Like the rest of the western world, I love Pixar - from Toy Story to The Incredibles to Ratatouille, they've delivered some of the finest, most timeless and age-proof entertainment of the last thirteen years. Even their lesser efforts like A Bug's Life and Cars make the other kids' movies that surround them at the multiplex look leaden and trite. But this casts the harsh, judgmental light of comparison on Dreamworks, and although Shrek was a fun novelty seven years ago (one that has rapidly aged I might add), I haven't been even remotely impressed by the work they've put out since then, pop culture-infused cookie-cutter kiddie flicks awkwardly constructed around their voice stars (the fish with Will Smith's face will forever haunt my dreams).
So I was groaning with the worst of the haters at the Kung Fu Panda teasers which promised Jack Black hardly playing a character so much as doing his shtick, and - how's this for creative zest - talking animals! Which left me befuddled when far more favorable reviews than negative began pouring in, not just from the boring-ass national media, but from far more independent Internet sources I trust! So I had to go see for myself, and while Kung Fu Panda isn't a pockmark on a timeless piece of art like last year's Ratatouille, it's a lovingly constructed, humorous, and more-than-competently made tribute to old kung fu movies and a solid piece of entertainment. I genuinely liked it.
First off, unlike the Shrek ilk, this movie contains absolutely NO pop culture references whatsoever other than the innate stylistic similarities to the kung fu flicks it lightly satirizes and pays tribute to. None. It stands on its own feet. Secondly, while the titular panda is very much an avatar for Jack Black's standard goofy personality, the movie doesn't make the easy mistake of just taking that and letting it sit there like a limp fish (voiced by Will Smith) - while it mines that particular style for humor all the way through, the character is forced to take responsibility and evolve, and the evolution is pretty much the same standard you would ask for if this movie were the same story starring Jack Black done in live action. Citizen Kane it's not, but there is a character arc. Third, the animation leaves shit like Madagascar choking to death in its dust. No, it's not Ratatouille or Wall·E, but the characters are fluid and vibrant and the art and settings have a vaguely dusty, ancient, ethereal, Chinese feel to them that doesn't feel phoned in at all.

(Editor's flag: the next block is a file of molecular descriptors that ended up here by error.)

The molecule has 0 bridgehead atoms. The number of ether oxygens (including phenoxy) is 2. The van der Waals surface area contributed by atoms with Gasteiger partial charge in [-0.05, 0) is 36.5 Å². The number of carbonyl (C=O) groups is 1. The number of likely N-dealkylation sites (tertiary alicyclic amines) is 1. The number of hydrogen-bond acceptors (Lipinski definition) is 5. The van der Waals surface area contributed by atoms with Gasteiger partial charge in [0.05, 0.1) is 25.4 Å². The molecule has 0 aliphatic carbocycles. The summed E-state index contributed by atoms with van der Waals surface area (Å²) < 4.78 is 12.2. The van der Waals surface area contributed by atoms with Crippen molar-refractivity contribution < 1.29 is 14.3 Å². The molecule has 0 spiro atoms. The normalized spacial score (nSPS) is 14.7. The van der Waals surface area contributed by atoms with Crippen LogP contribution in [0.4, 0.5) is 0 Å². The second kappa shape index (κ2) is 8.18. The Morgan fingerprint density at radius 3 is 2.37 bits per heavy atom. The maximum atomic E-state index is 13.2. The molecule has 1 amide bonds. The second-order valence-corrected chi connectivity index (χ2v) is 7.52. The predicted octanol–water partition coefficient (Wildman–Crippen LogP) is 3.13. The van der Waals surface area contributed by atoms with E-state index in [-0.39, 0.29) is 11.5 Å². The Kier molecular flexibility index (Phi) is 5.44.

Also, the infinite potential of animation is actually taken advantage of to produce some pretty nifty kung fu / fight scenes. It's obviously all synthetic, being animated and whatnot, but the choreography and ideas actually build on that to do neat things that couldn't be done in live action (at least not easily and without millions of wires). There are old-fashioned kung fu fights with kicks and blocks and punches and jumps, that have a sense of momentum and energy. None of the action blew my mind to pieces but it was all entertaining to watch. As was the comedy, which was pretty much all either slapsticky type mishaps or building on the "Jack Black" personality, but relatively little of it felt juvenile, and I had some laughs.
Of course, it's not perfect by any stretch. The story - fittingly for a kung fu movie - is very simple, straightforward, and doesn't innovate in any way. None of the characters besides Po the panda, his primary mentor Shifu (skillfully voice acted by Dustin Hoffman), and the villain receive any development whatsoever; they are pretty much all paper-flat, and it seems a shame that they have Seth Rogen, Lucy Liu, Angelina Jolie, and Jackie Chan voice acting but barely use them for more than a half-dozen lines each. But I don't think the kids this movie was basically made for will care, and not having ten million fucking pop culture references, this movie actually won't painfully age year by year like certain movies starring green ogres played by Mike Myers. So I'd give Kung Fu Panda a thumbs up, not an ecstatic one, but a comfortable one.
3 Stars out of 5